The ad certainly provokes thought. Well-scrubbed youngsters in a classroom place their hands on their hearts and start to recite the pledge — but it’s a different pledge from the one I learned in school:
I pledge allegiance to America’s debt…and to the Chinese government that lends us money… And to the interest… for which we pay… compoundable… with higher taxes and lower pay… until the day we die.
My first thought was to link this 30-second ad with the manufactured controversy over President Obama’s back-to-school message — using children to make a political point. But the well-produced ad was released September 1, and clearly was created before Obama’s planned speech became a target.
I learned of the ad from Matt Miller’s latest podcast, which I listened to shortly after posting about Miller yesterday. He approvingly called it a “fascinating fake ad” with a “chilling message from an advocacy group.”
The advocacy group turns out to be the Employment Policies Institute, which SourceWatch.org describes as “one of several front groups created by Berman & Co., a Washington, DC public affairs firm owned by Rick Berman, who lobbies for the restaurant, hotel, alcoholic beverage and tobacco industries.”
They make that sound like a bad thing.
Berman was profiled a couple of years ago on “60 Minutes,” which noted that he relishes the nickname opponents have pinned on him: “Dr. Evil.” The Debt ad is a bit of a departure for EPI, whose primary mission seems to be arguing that increases in the minimum wage hurt poor people by stifling entry-level job creation. Other Berman-related ads compiled by “60 Minutes” focus on attacking unions and America’s “war on obesity.”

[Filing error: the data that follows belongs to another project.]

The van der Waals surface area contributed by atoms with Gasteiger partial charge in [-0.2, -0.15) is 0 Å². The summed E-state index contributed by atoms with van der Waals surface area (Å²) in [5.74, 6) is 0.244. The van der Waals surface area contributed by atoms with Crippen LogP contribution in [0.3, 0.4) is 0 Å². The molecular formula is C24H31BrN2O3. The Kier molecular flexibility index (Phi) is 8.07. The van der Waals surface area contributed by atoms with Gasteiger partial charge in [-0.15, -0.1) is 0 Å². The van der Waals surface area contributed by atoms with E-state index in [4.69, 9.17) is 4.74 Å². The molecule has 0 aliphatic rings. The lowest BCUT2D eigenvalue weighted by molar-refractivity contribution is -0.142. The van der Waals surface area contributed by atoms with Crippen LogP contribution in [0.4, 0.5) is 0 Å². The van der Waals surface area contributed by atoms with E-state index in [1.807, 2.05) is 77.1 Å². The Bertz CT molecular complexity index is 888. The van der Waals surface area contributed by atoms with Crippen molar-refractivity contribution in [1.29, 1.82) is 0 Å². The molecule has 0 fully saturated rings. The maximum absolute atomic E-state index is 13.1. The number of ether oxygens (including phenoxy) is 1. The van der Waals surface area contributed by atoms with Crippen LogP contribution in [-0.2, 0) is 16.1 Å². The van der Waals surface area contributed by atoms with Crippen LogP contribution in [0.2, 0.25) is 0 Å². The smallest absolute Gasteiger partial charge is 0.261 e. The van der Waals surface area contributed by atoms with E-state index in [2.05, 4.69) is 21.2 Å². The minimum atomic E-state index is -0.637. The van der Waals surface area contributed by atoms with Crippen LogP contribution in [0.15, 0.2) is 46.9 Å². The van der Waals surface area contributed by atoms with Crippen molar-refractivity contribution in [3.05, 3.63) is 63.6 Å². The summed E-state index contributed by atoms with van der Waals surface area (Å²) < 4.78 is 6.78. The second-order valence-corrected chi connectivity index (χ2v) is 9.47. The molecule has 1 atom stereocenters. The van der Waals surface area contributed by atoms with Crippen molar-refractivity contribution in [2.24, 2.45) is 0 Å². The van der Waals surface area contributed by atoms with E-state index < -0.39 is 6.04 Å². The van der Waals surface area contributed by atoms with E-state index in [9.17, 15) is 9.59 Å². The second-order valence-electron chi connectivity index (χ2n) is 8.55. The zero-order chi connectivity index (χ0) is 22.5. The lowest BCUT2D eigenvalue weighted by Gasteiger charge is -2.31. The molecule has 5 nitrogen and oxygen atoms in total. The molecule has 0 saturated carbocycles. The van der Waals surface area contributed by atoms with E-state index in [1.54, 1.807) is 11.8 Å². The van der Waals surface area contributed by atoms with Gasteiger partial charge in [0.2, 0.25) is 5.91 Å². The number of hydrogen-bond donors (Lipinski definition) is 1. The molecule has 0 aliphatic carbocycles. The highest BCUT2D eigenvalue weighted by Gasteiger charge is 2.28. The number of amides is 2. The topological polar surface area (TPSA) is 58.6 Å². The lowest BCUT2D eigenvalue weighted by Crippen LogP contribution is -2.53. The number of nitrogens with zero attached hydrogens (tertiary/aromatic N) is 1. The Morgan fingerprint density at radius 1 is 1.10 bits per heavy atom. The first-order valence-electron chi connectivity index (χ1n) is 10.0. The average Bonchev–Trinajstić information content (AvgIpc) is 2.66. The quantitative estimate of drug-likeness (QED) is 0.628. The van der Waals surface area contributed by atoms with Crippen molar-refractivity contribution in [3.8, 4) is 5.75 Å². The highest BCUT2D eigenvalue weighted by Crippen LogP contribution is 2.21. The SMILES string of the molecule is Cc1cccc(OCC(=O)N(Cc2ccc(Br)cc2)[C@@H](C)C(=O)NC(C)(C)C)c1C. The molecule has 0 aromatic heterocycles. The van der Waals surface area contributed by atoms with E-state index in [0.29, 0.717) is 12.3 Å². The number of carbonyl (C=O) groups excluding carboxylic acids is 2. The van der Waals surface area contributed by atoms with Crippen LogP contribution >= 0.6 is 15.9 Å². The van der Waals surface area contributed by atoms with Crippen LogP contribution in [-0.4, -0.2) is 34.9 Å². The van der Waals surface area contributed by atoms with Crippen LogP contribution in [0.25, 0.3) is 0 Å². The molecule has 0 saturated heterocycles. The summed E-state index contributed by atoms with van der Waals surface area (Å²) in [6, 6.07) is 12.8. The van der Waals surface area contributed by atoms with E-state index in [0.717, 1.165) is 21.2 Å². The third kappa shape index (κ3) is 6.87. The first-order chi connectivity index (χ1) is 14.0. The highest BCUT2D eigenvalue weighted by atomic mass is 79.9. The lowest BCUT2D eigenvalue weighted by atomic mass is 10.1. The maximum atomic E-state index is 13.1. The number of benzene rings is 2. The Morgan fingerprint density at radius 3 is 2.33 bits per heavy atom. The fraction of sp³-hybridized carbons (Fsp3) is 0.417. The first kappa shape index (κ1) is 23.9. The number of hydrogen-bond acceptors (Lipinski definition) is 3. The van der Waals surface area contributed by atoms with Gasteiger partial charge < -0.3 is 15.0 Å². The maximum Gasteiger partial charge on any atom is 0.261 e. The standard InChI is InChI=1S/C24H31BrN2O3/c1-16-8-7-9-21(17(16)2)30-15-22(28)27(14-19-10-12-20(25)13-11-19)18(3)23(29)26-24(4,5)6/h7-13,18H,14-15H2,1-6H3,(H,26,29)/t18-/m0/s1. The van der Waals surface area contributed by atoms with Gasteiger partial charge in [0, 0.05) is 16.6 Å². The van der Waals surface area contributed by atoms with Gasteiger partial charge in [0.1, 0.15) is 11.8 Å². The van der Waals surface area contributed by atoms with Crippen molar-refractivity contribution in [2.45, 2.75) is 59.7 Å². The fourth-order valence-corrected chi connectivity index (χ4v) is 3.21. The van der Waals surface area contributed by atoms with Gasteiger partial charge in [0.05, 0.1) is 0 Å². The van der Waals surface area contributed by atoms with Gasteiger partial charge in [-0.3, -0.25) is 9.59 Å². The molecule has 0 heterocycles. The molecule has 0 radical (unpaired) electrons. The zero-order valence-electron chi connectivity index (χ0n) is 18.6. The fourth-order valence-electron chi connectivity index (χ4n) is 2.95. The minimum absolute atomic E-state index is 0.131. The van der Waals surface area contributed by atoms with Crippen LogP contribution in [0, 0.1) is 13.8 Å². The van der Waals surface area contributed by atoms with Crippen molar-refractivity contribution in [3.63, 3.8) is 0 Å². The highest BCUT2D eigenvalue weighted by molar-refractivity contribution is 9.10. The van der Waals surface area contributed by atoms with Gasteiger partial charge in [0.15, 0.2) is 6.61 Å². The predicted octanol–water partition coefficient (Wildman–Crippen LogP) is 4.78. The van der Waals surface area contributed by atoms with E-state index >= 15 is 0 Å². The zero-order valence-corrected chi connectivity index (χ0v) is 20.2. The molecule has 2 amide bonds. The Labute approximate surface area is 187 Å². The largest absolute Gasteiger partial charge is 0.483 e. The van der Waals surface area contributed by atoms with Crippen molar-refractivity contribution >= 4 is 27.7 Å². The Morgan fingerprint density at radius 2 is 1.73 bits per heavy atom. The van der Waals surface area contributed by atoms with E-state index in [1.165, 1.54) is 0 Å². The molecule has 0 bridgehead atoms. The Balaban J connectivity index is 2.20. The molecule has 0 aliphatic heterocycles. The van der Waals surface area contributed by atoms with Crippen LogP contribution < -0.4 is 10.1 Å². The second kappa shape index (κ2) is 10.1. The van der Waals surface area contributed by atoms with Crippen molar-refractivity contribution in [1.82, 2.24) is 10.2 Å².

But as long as no laws are broken, lobbying is another form of free speech, and industries have every right to advocate for their own interests. Berman’s messages should be evaluated on their merits — and in some cases, those merits are considerable. I love the Pledge ad — our children really are going to be subjugated throughout their lives by the national debt we are recklessly accumulating, and the ad drives that message home in a memorable way.
My main quarrel with the Dr. Evil story is esoteric and parochial. The concept of evil inspired the name of this blog, and the word shouldn’t be trivialized. People who fly airplanes into buildings are evil. People who take sides on public policy issues are not.